The Lincoln Plawg - the blog with footnotes

Politics and law from a British perspective (hence Politics LAW BloG): ''People who like this sort of thing...'' as the Great Man said

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Tuesday, March 09, 2004

More Jack Johnson

Chez Geitner Simmons: stuff on the Jim Jeffries fight and lots of other good things.

(He works in a quote from C Vann Woodward's The Strange Death of Jim Crow which deals with, inter alia, the perplexing business of enforcing Jim Crow in respect of passengers in flight. Which I'd not considered before, but I'm pretty sure had keen Southern minds burning the midnight oil.

Woodward says
No Jim Crow law has been found that applies to passengers while they are in the air.
which I think is a bit of a gyp!)

When Johnson entered the ring, a brass band played and some twenty thousand rabidly partisan Jeffries fans sang the popular hit "All Coons Look Alike to Me."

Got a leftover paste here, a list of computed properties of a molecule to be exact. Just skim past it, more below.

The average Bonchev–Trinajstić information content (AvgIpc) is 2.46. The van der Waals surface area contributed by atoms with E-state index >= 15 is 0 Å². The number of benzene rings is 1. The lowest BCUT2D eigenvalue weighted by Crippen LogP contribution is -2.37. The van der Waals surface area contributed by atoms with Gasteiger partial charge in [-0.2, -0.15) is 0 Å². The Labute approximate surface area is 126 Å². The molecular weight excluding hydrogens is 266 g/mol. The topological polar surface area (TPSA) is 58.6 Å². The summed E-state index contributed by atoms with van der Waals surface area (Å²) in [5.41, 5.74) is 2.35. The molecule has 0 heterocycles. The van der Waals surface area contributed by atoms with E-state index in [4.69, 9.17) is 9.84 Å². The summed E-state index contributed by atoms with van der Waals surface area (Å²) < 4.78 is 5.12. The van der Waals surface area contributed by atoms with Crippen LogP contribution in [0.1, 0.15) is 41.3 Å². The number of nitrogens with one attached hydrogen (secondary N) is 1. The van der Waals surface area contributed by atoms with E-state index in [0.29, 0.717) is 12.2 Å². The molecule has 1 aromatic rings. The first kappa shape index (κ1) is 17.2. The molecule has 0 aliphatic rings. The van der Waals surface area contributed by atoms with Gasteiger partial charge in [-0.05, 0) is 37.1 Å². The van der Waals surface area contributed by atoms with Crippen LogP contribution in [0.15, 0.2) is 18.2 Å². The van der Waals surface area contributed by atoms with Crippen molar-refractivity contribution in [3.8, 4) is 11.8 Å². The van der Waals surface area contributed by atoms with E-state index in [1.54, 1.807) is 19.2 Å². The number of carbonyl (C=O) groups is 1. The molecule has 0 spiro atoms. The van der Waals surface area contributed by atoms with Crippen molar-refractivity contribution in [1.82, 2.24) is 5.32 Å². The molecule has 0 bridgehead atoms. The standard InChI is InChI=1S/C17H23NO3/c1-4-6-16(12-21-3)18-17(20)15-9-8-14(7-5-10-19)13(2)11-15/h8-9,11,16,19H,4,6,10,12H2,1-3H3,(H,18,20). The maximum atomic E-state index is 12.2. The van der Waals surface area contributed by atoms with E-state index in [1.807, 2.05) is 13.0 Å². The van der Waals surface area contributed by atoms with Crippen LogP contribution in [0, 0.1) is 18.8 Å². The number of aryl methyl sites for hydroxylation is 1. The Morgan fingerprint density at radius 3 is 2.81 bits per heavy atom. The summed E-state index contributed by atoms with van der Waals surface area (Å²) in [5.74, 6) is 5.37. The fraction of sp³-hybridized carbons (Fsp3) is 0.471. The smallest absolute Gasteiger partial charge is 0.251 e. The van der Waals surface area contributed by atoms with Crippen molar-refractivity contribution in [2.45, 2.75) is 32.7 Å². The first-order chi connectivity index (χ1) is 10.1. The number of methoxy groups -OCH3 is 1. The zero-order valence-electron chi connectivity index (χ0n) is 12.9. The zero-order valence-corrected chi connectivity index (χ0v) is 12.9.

I mentioned the song (by Negro blackface performer Ernest Hogan) before, I think, as being one of the first sold to a publisher in exchange for royalties rather than cash down. (Still haven't managed to stand that up online!)

A page on popular song of the time points out that the meaning of the song is utterly different from, for example, that apparently assumed by the Jeffries crowd:
The song tells of a black woman named Lucy Janey Stubbles who, attracted to a new black barber in town, casts off a boyfriend, telling him that she has no eyes for any other man. She is attracted only to the new man. In other words, all other men "look alike" to her, with all men looking essentially the same insofar as the woman is not interested in them.

It's not a reading of the title (essentially out of context) that I would have picked in a million years.

The sheet music is on the Library of Congress site. The cover with its contrasting caricatures is intended, no doubt, to illustrate the depth of the girl's infatuation. Oh, yes...

Jackson was last mentioned here on February 29 in connection with the miscegenation amendment proposed in 1912 by Rep Seaborn Roddenbery (not Roddenberry).

(From a cursory re-look, I can see nothing more of substance on the amendment, or Roddenbery, online.)

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